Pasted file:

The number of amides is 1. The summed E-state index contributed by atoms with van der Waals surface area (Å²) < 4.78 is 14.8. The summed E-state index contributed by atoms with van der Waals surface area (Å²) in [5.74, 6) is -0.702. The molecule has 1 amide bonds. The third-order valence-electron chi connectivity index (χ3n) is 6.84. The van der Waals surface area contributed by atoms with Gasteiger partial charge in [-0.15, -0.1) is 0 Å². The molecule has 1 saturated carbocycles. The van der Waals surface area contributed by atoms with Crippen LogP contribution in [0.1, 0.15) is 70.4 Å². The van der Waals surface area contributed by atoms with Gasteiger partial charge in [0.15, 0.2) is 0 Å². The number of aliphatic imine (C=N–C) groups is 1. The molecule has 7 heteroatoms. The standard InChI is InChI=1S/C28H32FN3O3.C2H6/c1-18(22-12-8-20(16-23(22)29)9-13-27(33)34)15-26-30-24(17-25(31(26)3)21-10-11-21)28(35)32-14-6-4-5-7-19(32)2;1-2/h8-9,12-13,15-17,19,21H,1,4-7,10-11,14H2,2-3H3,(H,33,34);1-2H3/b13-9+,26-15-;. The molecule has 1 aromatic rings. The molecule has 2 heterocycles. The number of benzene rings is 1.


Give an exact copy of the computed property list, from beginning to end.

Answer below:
The number of amides is 1. The summed E-state index contributed by atoms with van der Waals surface area (Å²) < 4.78 is 14.8. The summed E-state index contributed by atoms with van der Waals surface area (Å²) in [5.74, 6) is -0.702. The molecule has 1 amide bonds. The third-order valence-electron chi connectivity index (χ3n) is 6.84. The van der Waals surface area contributed by atoms with Gasteiger partial charge in [-0.15, -0.1) is 0 Å². The molecule has 1 saturated carbocycles. The van der Waals surface area contributed by atoms with Crippen LogP contribution in [0.1, 0.15) is 70.4 Å². The van der Waals surface area contributed by atoms with Gasteiger partial charge in [0.15, 0.2) is 0 Å². The number of aliphatic imine (C=N–C) groups is 1. The molecule has 7 heteroatoms. The standard InChI is InChI=1S/C28H32FN3O3.C2H6/c1-18(22-12-8-20(16-23(22)29)9-13-27(33)34)15-26-30-24(17-25(31(26)3)21-10-11-21)28(35)32-14-6-4-5-7-19(32)2;1-2/h8-9,12-13,15-17,19,21H,1,4-7,10-11,14H2,2-3H3,(H,33,34);1-2H3/b13-9+,26-15-;. The molecule has 1 aromatic rings. The molecule has 2 heterocycles. The number of benzene rings is 1.